The idea of unified communications (UC) combining multiple methods of communication into a single solution absolutely benefits organizations and employees, but what about IT professionals? We’re finding that UC implementations means IT teams are dealing with continuous change management and businesses no longer operate from 9am-5pm. So, a solid UC performance is expected 24/7.
That could mean a lot of work rests on the shoulders of IT teams, but is it?
What’s really happening from an already overloaded IT professional’s perspective? Is UC truly a productivity mechanism for everyone? Or is UC perceived as a bunch of baloney work that’s piling on top of IT teams day-to-day?
Are you an IT professional working UC? Go ahead, take our two-minute survey and tell us what’s really happing for you when it comes to deploying and managing unified communication for your large business.
Definition of Unified Communication
The premise of UC is to combine real-time, enterprise, communication services such as chat, presence information, voice, mobility, audio, web conferencing, video conferencing, fixed-mobile convergence (FMC), desktop sharing, data sharing (e.g., web connected electronic interactive whiteboards), call control and speech recognition with non-real-time communication services such as unified messaging (e.g, integrated voicemail, e-mail, SMS and fax). UC requires a single or set of products in order to provide a consistent unified user-interface and user-experience across multiple devices and media-types.
Being an end-user myself, this all spectacular from my perspective. I can’t imaging my work day without it.
Birth of Unified Communications
For fun, I dug into the history of unified communication. Apparently, the idea of unified communication came in the 1980s. It emerged from the worlds of voice messaging, IVR, and e-mail. This technology was, “recognized as an access mechanism to corporate information for mobile employees.” VMX, an early voicemail leader, then began to offer an “email reader” on their voicemail system by 1985.
Unified Communications Today
Today, the unified communications is heavily integrated into the enterprise workplace, and it continues to evolve and grow. Check out this great infographic from West Unified Communication Services where they surveyed more than 250 IT managers to understand what UC technologies their organizations provide to employees, why certain tools have been adopted, and their company’s plans to invest in the future.
I was surprised to find West Unified Communications Services survey reported audio are the top communication tool compared to newer, web-based technologies. Here’s the survey result breakdown:
- Audio conferencing (79%)
- Web conferencing (76%)
- IM/presence (73%)
- Video conferencing (68%)
- Screen sharing (67%)
- Social collaboration (43%)
I suppose it takes time to shift a large enterprise organization’s communication and productivity tools and tactics. Again, this is a responsibility that commonly falls to IT teams (one more thing for them to manage).
Of course, working on Vyopta, I have to = add that video is the most likely tool (36%) companies will be investing in within the next three years. Check it out:
Horray for video! (Really, no sarcasm.) However, with great video, comes great responsibility for IT teams (on top of all of their other responsibilities). IT teams will need to work even harder to ensure quality performance, a solid user experience, end-user adoption, and positive operational costs. Otherwise, these types of unified communication methods will not be successful. If users dont’ use it, the return on investment will be a negative one.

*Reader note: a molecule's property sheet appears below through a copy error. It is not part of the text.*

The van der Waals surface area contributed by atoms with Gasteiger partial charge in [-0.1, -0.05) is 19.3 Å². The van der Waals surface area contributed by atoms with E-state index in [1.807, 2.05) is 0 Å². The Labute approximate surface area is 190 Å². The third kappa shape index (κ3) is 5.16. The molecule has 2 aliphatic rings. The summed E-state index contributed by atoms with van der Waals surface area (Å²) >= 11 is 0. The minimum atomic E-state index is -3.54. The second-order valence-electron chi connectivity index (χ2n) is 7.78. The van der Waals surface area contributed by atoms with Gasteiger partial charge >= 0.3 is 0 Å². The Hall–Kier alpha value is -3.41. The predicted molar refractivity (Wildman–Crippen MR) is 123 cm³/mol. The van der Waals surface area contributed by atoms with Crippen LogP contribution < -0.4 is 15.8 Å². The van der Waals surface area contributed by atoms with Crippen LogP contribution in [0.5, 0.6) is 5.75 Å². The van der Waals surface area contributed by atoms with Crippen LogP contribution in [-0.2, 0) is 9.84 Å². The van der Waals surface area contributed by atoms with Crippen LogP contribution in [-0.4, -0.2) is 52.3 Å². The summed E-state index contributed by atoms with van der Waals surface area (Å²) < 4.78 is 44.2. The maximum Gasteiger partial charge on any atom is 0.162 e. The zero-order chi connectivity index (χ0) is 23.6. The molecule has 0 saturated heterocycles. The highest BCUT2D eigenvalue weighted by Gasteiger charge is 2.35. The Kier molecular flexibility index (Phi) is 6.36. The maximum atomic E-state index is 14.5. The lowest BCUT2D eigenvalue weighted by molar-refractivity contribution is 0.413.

Future of Unified Communications
“By 2020, there will be no such thing as CRM, MRP or even UC in the sense of dedicated software and hardware solutions.”
Again, more change management and shifts in responsibilities to come.
So, to sum things up here, the idea of UC has been around since the 1980’s and has continued to evolve and grow at an amazing clip. New innovations, features, and updates are being released continuously. Plus, company acquisitions are forcing the need to update or adopt new technology options. Although some IT professionals might be excited by the challenges, the success of this technology within an organization ultimately lies with them. The selection, deployment and management of a company’s UC environment rests on their shoulders.
So, are they loving or hating it?
Benefits vs. Boloney of Unified Communications
We know the benefits of unified communication are endless for the end-user. If you do a quick Google search, you’ll find documentation showing organizations that have embraced UC experience improved efficiency, a reduction in operational costs, increased revenue, and provide better customer service.
What really happening for IT teams who have to manage UC?
In my research, I’ve seen both positive and negative for IT. The goal of UC, from an IT perspective, is to simplify all applications into a common environment which should lead to simpler management overall. This could be true, but what most articles do not discuss is that the use of third-party applications means a reduction of control for IT department’s to monitor network usage for bandwidth management and data security.
So which is it? Is unified communication nothing but a benefit for companies, or is someone (IT) getting the short end of the stick? It could be that IT teams are already exhausted from trying to re-direct the use of communication resources, adjusting business process, reworking budget allocations, etc. and the predictions, that the future of what UC could bring is overwhelming them. So, while we end-users are jumping for joy, IT teams are behind the curtain trying to keep up.
If you’re an IT professional working UC, take our two-minute survey and tell us what’s really happing from your perspective. Inquiring minds want to know!